The college’s admissions office is capitalizing on a timely opportunity to bring Saint Joseph’s College students to Franklin College.
Saint Joseph — a private, Catholic college with a comparable liberal arts curriculum to Franklin College — is suspending operations at the end of the semester after years of financial issues and high debt, leaving its roughly 1,100 enrolled students without a place to go.
That’s why Franklin College is actively recruiting its students in various ways, including through a link on the college’s homepage: “Saint Joseph’s College student? Learn about transferring to Franklin.”
Franklin College has modified the application requirements for Saint Joseph students interested in transferring. The students are only required to submit the free transfer application and their college transcript to be considered for admission, according to Admissions Director Jennifer Bostrom.
The college typically also requires transfer applicants to submit a high school transcript, SAT or ACT test scores and a transfer student recommendation form.
Saint Joseph students also get their $100 enrollment deposit fee waived.
Because of the sudden closure, the college is also being more flexible with what Saint Joseph courses will receive transfer credit and will be applied to Franklin’s major requirements.
“This is in an effort to assist Saint Joseph’s College students with completing their degrees on time or in a timely manner,” Bostrom said.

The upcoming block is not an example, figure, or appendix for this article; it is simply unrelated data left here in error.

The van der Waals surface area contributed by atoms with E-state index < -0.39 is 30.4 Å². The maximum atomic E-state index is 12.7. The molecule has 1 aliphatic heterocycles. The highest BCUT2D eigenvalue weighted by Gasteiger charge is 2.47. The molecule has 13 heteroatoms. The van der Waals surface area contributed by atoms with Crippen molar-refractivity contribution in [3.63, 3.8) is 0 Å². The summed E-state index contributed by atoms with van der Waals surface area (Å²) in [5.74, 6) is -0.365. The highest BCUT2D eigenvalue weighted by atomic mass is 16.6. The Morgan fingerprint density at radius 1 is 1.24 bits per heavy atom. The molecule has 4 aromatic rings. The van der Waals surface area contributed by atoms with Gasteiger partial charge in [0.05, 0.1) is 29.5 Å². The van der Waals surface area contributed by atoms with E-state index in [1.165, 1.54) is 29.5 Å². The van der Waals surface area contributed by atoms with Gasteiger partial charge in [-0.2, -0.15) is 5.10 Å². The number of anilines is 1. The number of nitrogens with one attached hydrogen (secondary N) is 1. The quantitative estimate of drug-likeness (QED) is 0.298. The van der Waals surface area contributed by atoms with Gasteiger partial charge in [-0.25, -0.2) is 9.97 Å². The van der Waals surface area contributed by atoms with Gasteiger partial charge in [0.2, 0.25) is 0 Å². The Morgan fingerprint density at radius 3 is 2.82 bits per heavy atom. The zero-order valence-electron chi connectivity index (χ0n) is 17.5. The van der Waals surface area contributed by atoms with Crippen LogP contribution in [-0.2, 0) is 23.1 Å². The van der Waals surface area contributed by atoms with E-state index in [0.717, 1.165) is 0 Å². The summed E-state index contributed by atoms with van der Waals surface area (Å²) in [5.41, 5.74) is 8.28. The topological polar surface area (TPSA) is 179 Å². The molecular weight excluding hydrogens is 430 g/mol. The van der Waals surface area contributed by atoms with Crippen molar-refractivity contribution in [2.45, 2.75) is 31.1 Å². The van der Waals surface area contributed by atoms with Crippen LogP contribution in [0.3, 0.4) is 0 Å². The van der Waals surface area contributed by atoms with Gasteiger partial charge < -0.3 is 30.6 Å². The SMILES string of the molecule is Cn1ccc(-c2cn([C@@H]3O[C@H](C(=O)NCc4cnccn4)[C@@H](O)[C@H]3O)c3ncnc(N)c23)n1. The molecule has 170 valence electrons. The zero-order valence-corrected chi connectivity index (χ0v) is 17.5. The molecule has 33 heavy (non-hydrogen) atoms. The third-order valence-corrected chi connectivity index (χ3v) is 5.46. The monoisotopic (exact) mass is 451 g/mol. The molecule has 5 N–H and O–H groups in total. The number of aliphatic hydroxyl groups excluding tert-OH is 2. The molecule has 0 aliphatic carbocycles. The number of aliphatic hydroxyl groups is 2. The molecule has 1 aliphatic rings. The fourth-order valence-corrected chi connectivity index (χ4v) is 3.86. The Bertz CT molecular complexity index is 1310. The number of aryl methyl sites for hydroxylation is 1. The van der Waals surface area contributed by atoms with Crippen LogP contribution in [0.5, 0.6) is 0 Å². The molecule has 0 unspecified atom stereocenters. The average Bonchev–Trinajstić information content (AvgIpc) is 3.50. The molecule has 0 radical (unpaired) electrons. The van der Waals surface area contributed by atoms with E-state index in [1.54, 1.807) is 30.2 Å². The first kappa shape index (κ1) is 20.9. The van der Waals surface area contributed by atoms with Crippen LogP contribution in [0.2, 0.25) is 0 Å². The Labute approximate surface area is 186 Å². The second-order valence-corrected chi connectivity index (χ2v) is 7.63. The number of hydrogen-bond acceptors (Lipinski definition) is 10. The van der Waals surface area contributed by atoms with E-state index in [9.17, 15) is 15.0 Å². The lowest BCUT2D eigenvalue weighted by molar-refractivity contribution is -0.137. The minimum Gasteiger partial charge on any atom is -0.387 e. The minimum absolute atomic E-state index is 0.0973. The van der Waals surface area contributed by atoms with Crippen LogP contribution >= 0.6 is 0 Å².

Although the admissions office doesn’t have a prediction of how many Saint Joseph students will transfer, Bostrom said Franklin College currently has a handful of applicants moving through the admissions and financial aid process.
“Right now, we are just here to help Saint Joseph’s College students in finding their next place to call their college home as they go through a very challenging time,” she said.
Although Franklin College is trying to aid in a smooth transfer for these students, the college is not listed as one of the nearly 50 “Teach-Out” schools Saint Joseph is formally partnering with.
The “Teach-Out” process is designed to help Saint Joseph students complete their academic careers on time. The college has created initial agreements with nearby institutions like University of Indianapolis, Anderson University, DePauw University and Indiana University-Purdue University Indianapolis, among others.
Kate Coffman, vice president and dean of admissions and financial aid, said her office has submitted all the materials to qualify as a “Teach-Out” school. But the application, along with the other colleges offering to do so, is pending approval of the Higher Learning Commission.
“Our understanding is that the Higher Learning Commission has not approved St. Joe to offer Teach-Out agreements with any college,” she said. “St. Joe has not updated their website to reflect that information.”
Saint Joseph’s Board of Trustees voted in early February to temporarily close the college’s Rensselaer, Indiana, campus after this spring semester because of growing financial issues.
The college chose to indefinitely suspend operations after coming to the conclusion it didn’t have enough money to operate. It has collected approximately $27 million in debt, has deteriorating facilities that require increased spending on maintenance and has struggled with stagnant tuition and alumni contribution revenues, among a slew of other factors outlined on their website.